Of the more than 19,000 websites that were identified as “unavailable on at least two occasions, and from at least two distinct proxies, all while still accessible from the United States” many are not “political websites”. Extremely quick and random selections from the testing results make this abundantly clear. The list of 19,000+ sites does include “foreign news, political, religious, and educational Web sites” as well as pornography and clearly non-political sites — I even found a Chinese government website in the list.

Brief list of examples:

I don�t believe that the Berkman report claims to have uncovered 19,000 political blocked sites, but rather engaged in empirical analysis of accessibility which also raised many questions concerning China�s filtering capacity and the targeted content. It should also be noted that many mainstream foreign news websites are, in fact, accessible in China. China’s filtering system blocks a significant amount of non-pornographic websites, some as a consequence of overblocking but it makes a better case against censorship to be accurate and accountable in our claims about Internet filtering in China. Accounts that do not withstand review dimish credible claims about filtering in China.

In addition to blocking sensitive Web sites, the government also controls the sites that appear in popular global search engines such as Yahoo and Google. For instance, a search for �Jiang� in the Chinese version of Yahoo returns only 24 sites, all of which are flattering to Chinese leader Jiang Zemin. Moreover, e-mail subscription services are blocked and the government can and does moni�tor personal e-mail and �erase online content con�sidered undesirable.�[21]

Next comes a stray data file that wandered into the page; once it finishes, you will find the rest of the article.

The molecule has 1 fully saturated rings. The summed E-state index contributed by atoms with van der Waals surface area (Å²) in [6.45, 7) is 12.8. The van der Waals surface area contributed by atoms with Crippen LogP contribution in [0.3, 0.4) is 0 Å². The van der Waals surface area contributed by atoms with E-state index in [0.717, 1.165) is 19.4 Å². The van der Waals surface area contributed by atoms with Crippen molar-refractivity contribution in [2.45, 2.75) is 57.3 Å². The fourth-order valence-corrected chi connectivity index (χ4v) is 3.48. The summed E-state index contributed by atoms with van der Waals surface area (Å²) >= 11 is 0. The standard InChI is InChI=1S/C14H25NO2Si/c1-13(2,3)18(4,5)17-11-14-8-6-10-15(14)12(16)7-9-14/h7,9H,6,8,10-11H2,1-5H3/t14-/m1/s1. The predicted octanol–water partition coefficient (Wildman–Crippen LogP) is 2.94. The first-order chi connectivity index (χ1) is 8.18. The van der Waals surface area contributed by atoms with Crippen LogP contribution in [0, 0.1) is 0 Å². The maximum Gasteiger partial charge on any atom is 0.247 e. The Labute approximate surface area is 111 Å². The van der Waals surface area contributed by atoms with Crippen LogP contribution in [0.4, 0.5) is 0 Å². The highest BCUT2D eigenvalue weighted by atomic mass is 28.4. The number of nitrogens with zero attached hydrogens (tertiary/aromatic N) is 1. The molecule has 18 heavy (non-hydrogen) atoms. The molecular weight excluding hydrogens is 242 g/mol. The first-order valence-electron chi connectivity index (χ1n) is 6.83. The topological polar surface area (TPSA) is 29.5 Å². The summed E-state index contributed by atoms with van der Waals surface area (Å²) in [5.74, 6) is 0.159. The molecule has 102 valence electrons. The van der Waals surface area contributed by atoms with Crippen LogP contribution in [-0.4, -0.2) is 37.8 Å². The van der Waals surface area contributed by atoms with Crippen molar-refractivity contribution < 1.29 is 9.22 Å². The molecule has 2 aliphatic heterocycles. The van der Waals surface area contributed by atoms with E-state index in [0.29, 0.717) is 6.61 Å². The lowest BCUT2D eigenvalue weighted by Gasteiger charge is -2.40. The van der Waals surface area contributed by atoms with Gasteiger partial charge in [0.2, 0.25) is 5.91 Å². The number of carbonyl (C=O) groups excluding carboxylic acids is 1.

While Yahoo! may self-censor their Chinese Portal the government does not “control” what sites appear in Yahoo! and Google. China does use keyword filtering in GET requests to distrupt the TCP connection to hosts (any, not just search engines) which has the effect of restricting what users in China can search for. This is entirely independent of the search engines themselves. (NOTE: In the case of Google’s Chinese NEWS service, Google is de-listing certain results. Chinese search engines, such as, also filter & de-list results.) In the article sourced in the footnote [21] it states the following with respect to Google: “Nor does Google weed out material that the Chinese government blocks as subversive.”